The disinformation landscape and the lockdown of social platforms

Shawn Walker, Dan Mercea, Marco Bastos

Research output: Contribution to journalEditorialpeer-review

44 Scopus citations


This introduction to the special issue considers how independent research on mis/disinformation campaigns can be conducted in a corporate environment hostile to academic research. We provide an overview of the disinformation landscape in the wake of the Facebook-Cambridge Analytica data scandal and social platforms’ decision to enforce access lockdowns and the throttling of Application Programming Interfaces (APIs) for data collection. We argue that the governance shift from user communities to social media algorithms, along with social platforms’ intensive emphasis on generating revenue from user data, has eroded the mutual trust of networked publics and opened the way for dis/misinformation campaigns. We discuss the importance of open, public APIs for academic research as well as the unique challenges of collecting social media data to study highly ephemeral mis/disinformation campaigns. The introduction concludes with an assessment of the growing data access gap that not only hinders research of public interest, but that may also preclude researchers from identifying meaningful research questions as activity on social platforms becomes increasingly more inscrutable and unobservable.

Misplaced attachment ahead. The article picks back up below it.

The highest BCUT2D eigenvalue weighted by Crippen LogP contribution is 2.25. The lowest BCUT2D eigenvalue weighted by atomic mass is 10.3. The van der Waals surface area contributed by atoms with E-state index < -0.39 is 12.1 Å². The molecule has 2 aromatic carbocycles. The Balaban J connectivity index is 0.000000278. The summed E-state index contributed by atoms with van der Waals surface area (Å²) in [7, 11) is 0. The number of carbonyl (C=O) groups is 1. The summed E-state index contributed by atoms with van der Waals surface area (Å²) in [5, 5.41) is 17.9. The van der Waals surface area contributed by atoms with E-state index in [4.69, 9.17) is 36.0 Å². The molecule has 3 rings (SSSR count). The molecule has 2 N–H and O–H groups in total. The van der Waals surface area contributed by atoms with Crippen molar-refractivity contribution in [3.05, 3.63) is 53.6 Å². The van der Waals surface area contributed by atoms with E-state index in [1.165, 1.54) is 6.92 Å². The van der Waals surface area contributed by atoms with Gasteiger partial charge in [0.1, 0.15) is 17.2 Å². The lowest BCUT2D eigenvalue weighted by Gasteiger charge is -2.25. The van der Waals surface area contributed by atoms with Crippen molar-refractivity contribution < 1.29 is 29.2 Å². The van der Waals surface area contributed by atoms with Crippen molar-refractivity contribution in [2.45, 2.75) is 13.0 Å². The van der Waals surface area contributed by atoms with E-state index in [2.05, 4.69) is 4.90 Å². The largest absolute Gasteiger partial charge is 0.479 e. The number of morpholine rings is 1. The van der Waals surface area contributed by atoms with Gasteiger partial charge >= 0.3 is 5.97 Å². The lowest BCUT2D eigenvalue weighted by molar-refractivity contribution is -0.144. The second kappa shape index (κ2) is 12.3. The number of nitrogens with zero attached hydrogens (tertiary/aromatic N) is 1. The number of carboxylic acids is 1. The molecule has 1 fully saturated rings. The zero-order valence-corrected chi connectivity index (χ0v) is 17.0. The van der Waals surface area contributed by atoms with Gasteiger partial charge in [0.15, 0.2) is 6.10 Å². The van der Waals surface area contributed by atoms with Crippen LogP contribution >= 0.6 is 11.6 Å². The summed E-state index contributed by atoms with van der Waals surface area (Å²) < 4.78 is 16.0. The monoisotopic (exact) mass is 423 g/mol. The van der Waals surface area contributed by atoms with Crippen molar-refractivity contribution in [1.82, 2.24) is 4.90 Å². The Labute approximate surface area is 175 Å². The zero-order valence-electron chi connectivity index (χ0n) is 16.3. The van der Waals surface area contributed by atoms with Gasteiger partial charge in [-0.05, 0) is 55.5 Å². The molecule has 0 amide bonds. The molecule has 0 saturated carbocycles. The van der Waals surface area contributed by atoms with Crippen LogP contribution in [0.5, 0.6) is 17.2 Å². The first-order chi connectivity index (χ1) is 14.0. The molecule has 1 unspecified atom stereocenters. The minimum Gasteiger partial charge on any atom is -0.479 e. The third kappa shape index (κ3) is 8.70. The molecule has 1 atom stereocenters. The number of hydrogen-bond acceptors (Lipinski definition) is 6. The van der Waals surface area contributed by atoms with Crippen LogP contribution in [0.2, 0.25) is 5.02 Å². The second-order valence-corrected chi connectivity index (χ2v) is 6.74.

Original languageEnglish (US)
Pages (from-to)1531-1543
Number of pages13
JournalInformation Communication and Society
Issue number11
StatePublished - 2019


  • Application Programming Interface
  • Disinformation
  • community
  • misinformation
  • social media platforms

ASJC Scopus subject areas

  • Communication
  • Library and Information Sciences


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